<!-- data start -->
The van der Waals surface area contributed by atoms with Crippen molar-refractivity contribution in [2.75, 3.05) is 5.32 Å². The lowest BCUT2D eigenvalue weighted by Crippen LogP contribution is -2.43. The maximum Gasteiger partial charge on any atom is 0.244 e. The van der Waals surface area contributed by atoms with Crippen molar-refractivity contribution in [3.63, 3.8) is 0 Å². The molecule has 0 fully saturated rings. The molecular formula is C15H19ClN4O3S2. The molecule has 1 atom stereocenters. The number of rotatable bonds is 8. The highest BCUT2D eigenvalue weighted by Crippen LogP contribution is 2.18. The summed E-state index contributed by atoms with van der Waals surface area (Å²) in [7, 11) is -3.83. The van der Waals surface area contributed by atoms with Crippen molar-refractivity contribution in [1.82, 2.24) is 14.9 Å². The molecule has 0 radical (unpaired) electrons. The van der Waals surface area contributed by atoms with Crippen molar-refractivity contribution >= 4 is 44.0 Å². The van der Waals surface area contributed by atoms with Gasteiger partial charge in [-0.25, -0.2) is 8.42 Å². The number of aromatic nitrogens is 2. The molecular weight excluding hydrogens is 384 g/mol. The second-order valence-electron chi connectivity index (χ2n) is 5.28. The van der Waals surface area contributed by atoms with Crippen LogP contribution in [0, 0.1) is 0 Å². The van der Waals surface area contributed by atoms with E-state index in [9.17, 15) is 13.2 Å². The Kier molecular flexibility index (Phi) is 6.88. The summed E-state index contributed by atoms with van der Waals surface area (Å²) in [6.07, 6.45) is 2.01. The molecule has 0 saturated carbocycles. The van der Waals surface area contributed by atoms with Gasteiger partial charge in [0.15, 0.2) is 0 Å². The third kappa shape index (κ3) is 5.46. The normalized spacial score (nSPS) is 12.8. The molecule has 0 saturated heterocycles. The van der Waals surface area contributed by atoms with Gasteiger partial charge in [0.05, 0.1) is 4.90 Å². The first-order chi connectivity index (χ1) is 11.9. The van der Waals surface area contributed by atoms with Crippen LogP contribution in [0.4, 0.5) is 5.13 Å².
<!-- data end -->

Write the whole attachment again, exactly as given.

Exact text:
The van der Waals surface area contributed by atoms with Crippen molar-refractivity contribution in [2.75, 3.05) is 5.32 Å². The lowest BCUT2D eigenvalue weighted by Crippen LogP contribution is -2.43. The maximum Gasteiger partial charge on any atom is 0.244 e. The van der Waals surface area contributed by atoms with Crippen molar-refractivity contribution in [3.63, 3.8) is 0 Å². The molecule has 0 fully saturated rings. The molecular formula is C15H19ClN4O3S2. The molecule has 1 atom stereocenters. The number of rotatable bonds is 8. The highest BCUT2D eigenvalue weighted by Crippen LogP contribution is 2.18. The summed E-state index contributed by atoms with van der Waals surface area (Å²) in [7, 11) is -3.83. The van der Waals surface area contributed by atoms with Crippen molar-refractivity contribution in [1.82, 2.24) is 14.9 Å². The molecule has 0 radical (unpaired) electrons. The van der Waals surface area contributed by atoms with Crippen molar-refractivity contribution >= 4 is 44.0 Å². The van der Waals surface area contributed by atoms with Gasteiger partial charge in [-0.25, -0.2) is 8.42 Å². The number of aromatic nitrogens is 2. The molecular weight excluding hydrogens is 384 g/mol. The second-order valence-electron chi connectivity index (χ2n) is 5.28. The van der Waals surface area contributed by atoms with Crippen LogP contribution in [0, 0.1) is 0 Å². The van der Waals surface area contributed by atoms with E-state index in [9.17, 15) is 13.2 Å². The Kier molecular flexibility index (Phi) is 6.88. The summed E-state index contributed by atoms with van der Waals surface area (Å²) in [6.07, 6.45) is 2.01. The molecule has 0 saturated carbocycles. The van der Waals surface area contributed by atoms with Gasteiger partial charge in [0.15, 0.2) is 0 Å². The third kappa shape index (κ3) is 5.46. The normalized spacial score (nSPS) is 12.8. The molecule has 0 saturated heterocycles. The van der Waals surface area contributed by atoms with Gasteiger partial charge in [0.05, 0.1) is 4.90 Å². The first-order chi connectivity index (χ1) is 11.9. The van der Waals surface area contributed by atoms with Crippen LogP contribution in [0.4, 0.5) is 5.13 Å².